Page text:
The 0.7% ownership data point also has interesting implications for global gold ownership going forward. Consider that to return to a meaningful level of gold investment, say to the 5% level of 1968, it would require over $9 trillion of gold investment today, or about 6.5 billion ounces of gold at the current gold price. This would represent well over 1.3 times the amount of gold ever produced throughout history and four times the amount of known gold reserves. So not only is the public relatively underinvested in gold, but at current prices it isn't even possible to increase our gold holdings back to a meaningful level."
These stats reiterate that gold is far from being in a bubble stage. One must also factor in just how many more people live on this earth since 1968 and the shift of wealth that has been occurring, from west to east, in the past 10 years alone. The people of India and China are believers in gold's long-term value, much more so than the majority of those in the west. The more wealth created in those countries, the bigger the demand will be for gold.
Imagine a very plausible scenario where the investment world became so nervous and so panic stricken by a eurozone/U.S. default that millions of investors, hedge funds and central banks began dumping cash for gold over a short period of time. A period of hyper-inflation could also bring this stampede on.
Would there be enough gold to go around?
What must be remembered is that there aren't enough gold resources above and below ground to let global asset allocation get to 5% anymore (as it was in the late 60's). Reaching this level of gold investment is an impossibility and will never happen. You can imagine now what a rush to purchase gold would do to its price if the investment world began bidding on gold as an insurance asset. It would not take long for the entire global supply (both produced gold and 'in the ground gold') to be purchased and locked away in a vault, leaving many bidders at the table. That is how bidding wars start and how prices go skyward. This is the fundamental principle behind all gold backers' belief and why it's being accumulated at record levels by central bankers around the world.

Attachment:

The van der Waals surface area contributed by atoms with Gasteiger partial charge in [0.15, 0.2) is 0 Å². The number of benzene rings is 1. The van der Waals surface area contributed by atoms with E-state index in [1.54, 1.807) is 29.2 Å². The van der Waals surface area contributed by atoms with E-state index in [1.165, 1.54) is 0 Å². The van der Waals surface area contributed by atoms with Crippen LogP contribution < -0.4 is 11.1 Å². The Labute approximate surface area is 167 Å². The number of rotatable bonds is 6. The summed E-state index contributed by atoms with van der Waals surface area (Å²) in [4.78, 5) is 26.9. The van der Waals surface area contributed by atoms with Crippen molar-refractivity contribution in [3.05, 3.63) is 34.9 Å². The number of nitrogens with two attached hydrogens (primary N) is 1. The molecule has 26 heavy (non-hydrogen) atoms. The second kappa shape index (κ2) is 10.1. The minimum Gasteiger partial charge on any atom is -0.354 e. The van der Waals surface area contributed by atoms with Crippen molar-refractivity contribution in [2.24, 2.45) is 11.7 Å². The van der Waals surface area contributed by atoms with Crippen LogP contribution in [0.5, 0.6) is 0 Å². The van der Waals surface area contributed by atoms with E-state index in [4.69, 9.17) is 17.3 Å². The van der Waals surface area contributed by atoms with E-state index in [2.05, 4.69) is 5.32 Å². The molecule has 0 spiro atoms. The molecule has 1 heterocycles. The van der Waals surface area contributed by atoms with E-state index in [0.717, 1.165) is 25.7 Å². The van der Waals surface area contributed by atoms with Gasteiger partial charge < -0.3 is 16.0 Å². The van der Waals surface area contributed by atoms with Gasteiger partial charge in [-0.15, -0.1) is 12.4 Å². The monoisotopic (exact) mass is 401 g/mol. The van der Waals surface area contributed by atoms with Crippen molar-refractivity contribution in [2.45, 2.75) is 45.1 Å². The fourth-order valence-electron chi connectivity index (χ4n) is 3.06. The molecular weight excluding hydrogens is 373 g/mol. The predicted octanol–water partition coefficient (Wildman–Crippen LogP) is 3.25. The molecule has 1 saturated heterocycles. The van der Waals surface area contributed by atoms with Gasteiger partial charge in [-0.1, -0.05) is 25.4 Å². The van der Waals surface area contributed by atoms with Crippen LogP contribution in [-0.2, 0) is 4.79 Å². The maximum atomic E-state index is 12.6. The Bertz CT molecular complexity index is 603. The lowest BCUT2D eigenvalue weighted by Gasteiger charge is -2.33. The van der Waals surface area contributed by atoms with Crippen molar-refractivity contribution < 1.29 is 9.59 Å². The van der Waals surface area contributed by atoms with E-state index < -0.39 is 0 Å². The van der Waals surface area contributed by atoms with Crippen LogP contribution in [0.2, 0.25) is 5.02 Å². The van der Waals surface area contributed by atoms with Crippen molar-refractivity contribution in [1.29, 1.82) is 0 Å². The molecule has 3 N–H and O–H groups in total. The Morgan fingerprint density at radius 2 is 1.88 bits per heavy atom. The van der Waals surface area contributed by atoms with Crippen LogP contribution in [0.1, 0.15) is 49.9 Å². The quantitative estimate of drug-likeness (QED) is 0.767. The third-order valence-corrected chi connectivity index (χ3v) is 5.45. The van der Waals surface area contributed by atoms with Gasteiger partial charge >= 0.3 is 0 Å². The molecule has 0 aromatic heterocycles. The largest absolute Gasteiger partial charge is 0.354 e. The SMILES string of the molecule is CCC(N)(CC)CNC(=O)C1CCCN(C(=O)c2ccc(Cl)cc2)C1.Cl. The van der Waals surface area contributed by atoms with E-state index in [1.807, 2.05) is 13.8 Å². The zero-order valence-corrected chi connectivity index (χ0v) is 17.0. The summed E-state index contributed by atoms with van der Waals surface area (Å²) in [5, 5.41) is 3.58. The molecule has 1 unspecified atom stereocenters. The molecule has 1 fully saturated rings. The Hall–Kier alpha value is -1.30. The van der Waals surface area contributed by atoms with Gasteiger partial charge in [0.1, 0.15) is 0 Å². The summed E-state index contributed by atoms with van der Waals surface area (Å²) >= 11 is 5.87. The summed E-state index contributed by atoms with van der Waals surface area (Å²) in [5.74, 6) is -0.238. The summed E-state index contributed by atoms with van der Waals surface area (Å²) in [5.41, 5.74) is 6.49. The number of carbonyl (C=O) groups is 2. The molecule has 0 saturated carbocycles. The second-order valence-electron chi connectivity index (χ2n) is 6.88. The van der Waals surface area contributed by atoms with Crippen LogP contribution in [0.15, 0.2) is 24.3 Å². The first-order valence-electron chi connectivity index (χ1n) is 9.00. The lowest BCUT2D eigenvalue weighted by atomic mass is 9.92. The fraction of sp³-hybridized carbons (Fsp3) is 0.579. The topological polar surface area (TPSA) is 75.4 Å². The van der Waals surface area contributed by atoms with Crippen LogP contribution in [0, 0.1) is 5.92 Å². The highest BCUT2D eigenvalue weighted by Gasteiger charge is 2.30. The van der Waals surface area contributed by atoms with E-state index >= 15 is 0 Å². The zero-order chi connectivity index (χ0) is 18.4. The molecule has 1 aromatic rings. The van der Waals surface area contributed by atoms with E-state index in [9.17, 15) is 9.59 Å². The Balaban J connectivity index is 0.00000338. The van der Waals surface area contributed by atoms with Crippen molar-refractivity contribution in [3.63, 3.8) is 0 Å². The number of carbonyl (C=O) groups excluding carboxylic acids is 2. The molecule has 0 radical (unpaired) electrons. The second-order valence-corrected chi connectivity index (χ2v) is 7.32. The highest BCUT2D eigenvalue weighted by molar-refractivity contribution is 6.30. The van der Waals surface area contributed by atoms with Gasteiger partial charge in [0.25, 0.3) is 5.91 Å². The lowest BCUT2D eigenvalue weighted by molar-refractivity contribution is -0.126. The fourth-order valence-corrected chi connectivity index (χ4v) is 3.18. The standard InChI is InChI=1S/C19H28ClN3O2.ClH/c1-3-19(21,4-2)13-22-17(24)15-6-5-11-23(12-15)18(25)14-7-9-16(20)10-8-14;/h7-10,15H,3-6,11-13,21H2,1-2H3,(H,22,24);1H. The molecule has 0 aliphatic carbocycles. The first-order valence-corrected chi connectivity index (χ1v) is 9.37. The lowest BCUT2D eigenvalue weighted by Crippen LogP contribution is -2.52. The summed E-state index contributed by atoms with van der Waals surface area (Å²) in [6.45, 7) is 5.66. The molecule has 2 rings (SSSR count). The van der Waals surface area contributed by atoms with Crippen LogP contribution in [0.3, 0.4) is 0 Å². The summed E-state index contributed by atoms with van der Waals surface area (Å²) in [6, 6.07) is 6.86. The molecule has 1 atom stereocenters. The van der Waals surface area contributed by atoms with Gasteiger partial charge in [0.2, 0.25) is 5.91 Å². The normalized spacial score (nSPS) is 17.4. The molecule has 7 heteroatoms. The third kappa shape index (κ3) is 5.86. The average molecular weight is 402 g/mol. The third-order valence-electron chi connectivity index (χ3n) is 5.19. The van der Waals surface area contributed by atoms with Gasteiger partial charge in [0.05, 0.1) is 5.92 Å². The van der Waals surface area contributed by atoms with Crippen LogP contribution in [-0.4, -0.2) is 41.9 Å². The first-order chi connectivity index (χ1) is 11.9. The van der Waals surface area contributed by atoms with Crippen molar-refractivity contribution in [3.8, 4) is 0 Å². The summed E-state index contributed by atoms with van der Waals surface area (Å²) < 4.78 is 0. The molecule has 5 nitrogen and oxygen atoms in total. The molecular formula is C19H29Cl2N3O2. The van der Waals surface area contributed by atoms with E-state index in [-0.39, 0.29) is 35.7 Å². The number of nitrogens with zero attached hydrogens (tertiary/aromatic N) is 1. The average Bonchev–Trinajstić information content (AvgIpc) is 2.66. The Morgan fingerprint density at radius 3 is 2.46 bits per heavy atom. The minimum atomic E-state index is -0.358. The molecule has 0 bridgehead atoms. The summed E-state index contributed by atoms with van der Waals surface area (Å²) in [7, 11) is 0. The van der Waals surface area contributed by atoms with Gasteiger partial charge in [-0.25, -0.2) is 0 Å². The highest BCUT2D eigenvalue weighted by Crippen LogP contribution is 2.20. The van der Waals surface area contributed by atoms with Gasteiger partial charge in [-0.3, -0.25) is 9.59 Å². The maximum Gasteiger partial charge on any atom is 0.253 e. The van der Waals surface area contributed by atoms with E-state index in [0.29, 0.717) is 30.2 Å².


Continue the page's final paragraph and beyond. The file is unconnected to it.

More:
Our team believes we are still in the early stages of this gold rally and that its price will continue to break through to new highs in the months ahead. Viewing the markets over periods of months and years, as opposed to weeks and days, is critical if your patience is to be rewarded.
The United States and Europe cannot solve their debt problem overnight. As the months and years go by with these huge fiscal imbalances threatening us, the price of gold will remain high. This will result in profit margins never before seen in the gold sector. As the majors become unattainable for many to buy, reach PE ratios of 20 times and are sitting on billions in cash, it will be the juniors turn to go on a run. We like gold, gold producers and gold explorers with proven assets in the ground.
Remember that we are in a true super cycle for resources, precious metals and commodities. As central banks around the world continue to print dollars and inflate their currencies these assets will rise. The last thing anyone will want to be holding is cash.